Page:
So you’ve been approved for a new, or perhaps your first credit card. Congratulations. Since you’ve been approved you may have noticed that having credit is not the same as having “good credit”. You may have applied for this card for a variety of reasons: For emergencies, purchasing expensive items, etc. The most common reason I’ve come across is to build credit. It’s easier said than done. I will explain several credit usage habits that will help you in various scenarios.
Know Your Limit
Of course, credit should be respected. The bank or institution that issued you your credit card has trusted you with a responsibility. Your responsibility is to purchase goods and services with their credit and to pay them back at a specified time every month. What most people do not realize is that there is a certain limit to credit usage that will help you the most. That limit, simply put, is 30-33%.
Basically, one-third of your total credit limit is ideal for building credit. To someone with a low amount of credit, this may seem pointless. If you are in this position, don’t disregard this just yet. Imagine this:
You have just been approved for your first credit card with a limit of $500
Your “building credit” limit is about $160
Instead of maxing out your card and buying expensive items you can do the responsible thing. Maintain this limit for a few months and watch your credit improve. Eventually, your bank may even increase your credit limit (sometimes without notice) due to your continued responsible habits. Not only will this improve your credit in the long run, but it will help you avoid incurring high amounts of interest that these “starter” cards usually come with. Soon enough you can take your good credit reputation and get approved for another, more substantial line or credit from another company.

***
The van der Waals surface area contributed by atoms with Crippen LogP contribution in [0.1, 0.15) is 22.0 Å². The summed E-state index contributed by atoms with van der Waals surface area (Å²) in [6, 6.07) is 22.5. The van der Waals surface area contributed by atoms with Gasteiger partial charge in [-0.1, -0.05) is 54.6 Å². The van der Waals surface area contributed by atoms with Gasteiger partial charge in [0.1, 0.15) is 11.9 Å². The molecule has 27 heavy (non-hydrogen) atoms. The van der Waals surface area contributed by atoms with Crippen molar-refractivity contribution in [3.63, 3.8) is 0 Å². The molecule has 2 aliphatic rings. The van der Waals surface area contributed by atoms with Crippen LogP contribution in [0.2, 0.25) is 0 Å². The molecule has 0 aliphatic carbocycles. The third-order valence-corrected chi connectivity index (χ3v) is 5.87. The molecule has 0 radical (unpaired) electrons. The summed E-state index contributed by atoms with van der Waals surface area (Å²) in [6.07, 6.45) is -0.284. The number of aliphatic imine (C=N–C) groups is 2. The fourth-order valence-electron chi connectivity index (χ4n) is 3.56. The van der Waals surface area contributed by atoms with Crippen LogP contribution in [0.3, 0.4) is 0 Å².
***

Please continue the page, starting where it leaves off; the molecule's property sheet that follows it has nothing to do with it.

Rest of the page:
Don’t Pay Off. Pay Down.
Often, people with maxed out accounts have trouble figuring out what to do with their accounts. Sometimes, they default and have their account closed by the creditor which will have lasting detrimental effects on their credit. But, those who are fortunate enough to have not reached that point have a choice.
Paying off your credit cards is not the worst idea, but it is far from the best idea. While better than defaulting on their credit, paying off your credit line has its negative effects too. Banks and lenders do not like to see “No current balance” or “Closed at borrowers request”. They like to see an active balance, regular usage and on-time payments. Get your balance down to a low threshold, use your card once a month and make your payment on time. This will look better on your credit report and improve your credibility in the future.
Make Smart Choices
What you do with your credit is up to you. It is always a smart choice to keep your balance low and it is essential that you make your monthly payments on time, every time. Keep the 33% rule in mind next time you sit down to go over your credit report. Reserving the majority of your available credit in case of emergency is a good motivator to keep you on track. Good luck and stay tuned to Dean Myerow Finance for more credit tips.